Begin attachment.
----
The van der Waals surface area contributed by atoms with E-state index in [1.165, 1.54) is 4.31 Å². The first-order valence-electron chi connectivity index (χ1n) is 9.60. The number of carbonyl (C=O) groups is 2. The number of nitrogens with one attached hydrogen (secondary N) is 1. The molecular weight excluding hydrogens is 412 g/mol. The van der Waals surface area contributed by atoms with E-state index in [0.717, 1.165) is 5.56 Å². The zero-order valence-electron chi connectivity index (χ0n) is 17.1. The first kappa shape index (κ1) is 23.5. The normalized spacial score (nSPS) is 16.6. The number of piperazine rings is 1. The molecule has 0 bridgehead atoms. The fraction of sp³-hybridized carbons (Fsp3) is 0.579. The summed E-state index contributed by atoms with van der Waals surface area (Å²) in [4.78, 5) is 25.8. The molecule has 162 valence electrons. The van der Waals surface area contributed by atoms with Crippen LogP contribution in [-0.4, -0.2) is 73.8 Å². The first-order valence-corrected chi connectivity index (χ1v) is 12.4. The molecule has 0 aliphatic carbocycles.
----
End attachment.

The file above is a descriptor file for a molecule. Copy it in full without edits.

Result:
The van der Waals surface area contributed by atoms with E-state index in [1.165, 1.54) is 4.31 Å². The first-order valence-electron chi connectivity index (χ1n) is 9.60. The number of carbonyl (C=O) groups is 2. The number of nitrogens with one attached hydrogen (secondary N) is 1. The molecular weight excluding hydrogens is 412 g/mol. The van der Waals surface area contributed by atoms with E-state index in [0.717, 1.165) is 5.56 Å². The zero-order valence-electron chi connectivity index (χ0n) is 17.1. The first kappa shape index (κ1) is 23.5. The normalized spacial score (nSPS) is 16.6. The number of piperazine rings is 1. The molecule has 0 bridgehead atoms. The fraction of sp³-hybridized carbons (Fsp3) is 0.579. The summed E-state index contributed by atoms with van der Waals surface area (Å²) in [4.78, 5) is 25.8. The molecule has 162 valence electrons. The van der Waals surface area contributed by atoms with Crippen LogP contribution in [-0.4, -0.2) is 73.8 Å². The first-order valence-corrected chi connectivity index (χ1v) is 12.4. The molecule has 0 aliphatic carbocycles.